by Robert McNamara and Janine Brodine, PSWP Directors
The Puget Sound Writing Project (PSWP) provides professional development for K-12 teachers, both through summer institutes and through contract work with schools and districts. For the past 33 years, it has been supported by the UW Department of English and is a major contributor to the Department’s community outreach efforts.
While the writing institutes offered by PSWP vary in length and have been offered in various Western Washington locations, all are guided by principles shared by National Writing Project sites, including the beliefs that becoming a writer can make one a better teacher of student writers and that teachers can best teach other teachers successful classroom strategies.
For these reasons, every class session begins with 45 minutes of independent writing time. The participants spend their time writing about whatever interests them: Some write articles, others poems, sections of novels or memoirs. One participant, Jennifer Bradbury, worked on a novel for young adults. Though she didn’t publish that novel, her PSWP experience gave her the confidence to write another novel that was published three years after the institute.
While the morning writing allows teachers to pursue any writing interest, the teachers are also given assigned writing, which includes critical summaries of research articles, action research papers based on classroom research, and reflections on their own writing process. In the longer institutes, participants develop inquiry questions which they pursue over the course of the following school year.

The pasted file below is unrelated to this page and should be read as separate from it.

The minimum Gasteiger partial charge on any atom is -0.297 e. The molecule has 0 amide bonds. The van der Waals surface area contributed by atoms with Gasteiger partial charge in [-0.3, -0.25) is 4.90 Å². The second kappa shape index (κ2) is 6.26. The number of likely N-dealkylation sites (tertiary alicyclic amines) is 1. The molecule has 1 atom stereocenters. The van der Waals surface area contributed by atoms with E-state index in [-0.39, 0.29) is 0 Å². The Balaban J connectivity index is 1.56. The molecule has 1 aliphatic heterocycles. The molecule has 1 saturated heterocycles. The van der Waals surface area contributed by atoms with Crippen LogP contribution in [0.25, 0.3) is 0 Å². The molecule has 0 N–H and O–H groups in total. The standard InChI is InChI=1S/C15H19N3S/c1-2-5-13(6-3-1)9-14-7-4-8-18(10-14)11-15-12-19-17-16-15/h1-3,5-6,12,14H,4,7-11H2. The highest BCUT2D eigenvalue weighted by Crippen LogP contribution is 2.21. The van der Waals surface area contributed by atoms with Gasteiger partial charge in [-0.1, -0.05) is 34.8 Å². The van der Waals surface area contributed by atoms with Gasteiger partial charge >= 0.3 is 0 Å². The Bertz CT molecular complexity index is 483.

Participants wouldn’t fully experience themselves as writers without the experience of sharing and getting responses to their writing. Twice a week, the class divides into writing groups of four participants to read their work aloud and to respond to each other’s work using a protocol that encourages both positive and constructive feedback, a procedure we hope the teachers will take back into their classrooms.
In addition to working as writers, participants also teach each other strategies that they have found successful for teaching writing. For example, during the 2011 Invitational Institute, a third-grade teacher presented on ARMS, a revision strategy, which introduces students to the different activities that make up revising: adding, removing, moving and substituting. A math teacher presented on Box and Whisker Charts, which foregrounded how she uses writing in teaching her students to understand and use these important statistical tools. Presentations always include some writing and are followed by reflection. Of particular importance are the questions: How might I use this approach in my classroom? How did it impact me as a writer?
Despite demanding expectations, PSWP alums frequently say, “This is the best professional development I’ve ever had.” National research has also shown this model of professional development to be successful. Between 2007 and 2011, PSWP participated in one of these studies, training teachers in one Northwest middle school while teachers in a demographically comparable school received no training. In the school where teachers were trained by PSWP, the scores on the state exam went up by 15%, while in the control school scores dropped by 5%.
Like several other established literacy programs, the National Writing Project had its federal funding cut effective June 2012, a cut which was passed on to all local sites including PSWP. To help replace the lost funding, we are seeking donations to our endowment fund. For more information please visit our website at http://depts.washington.edu/pswpuw/.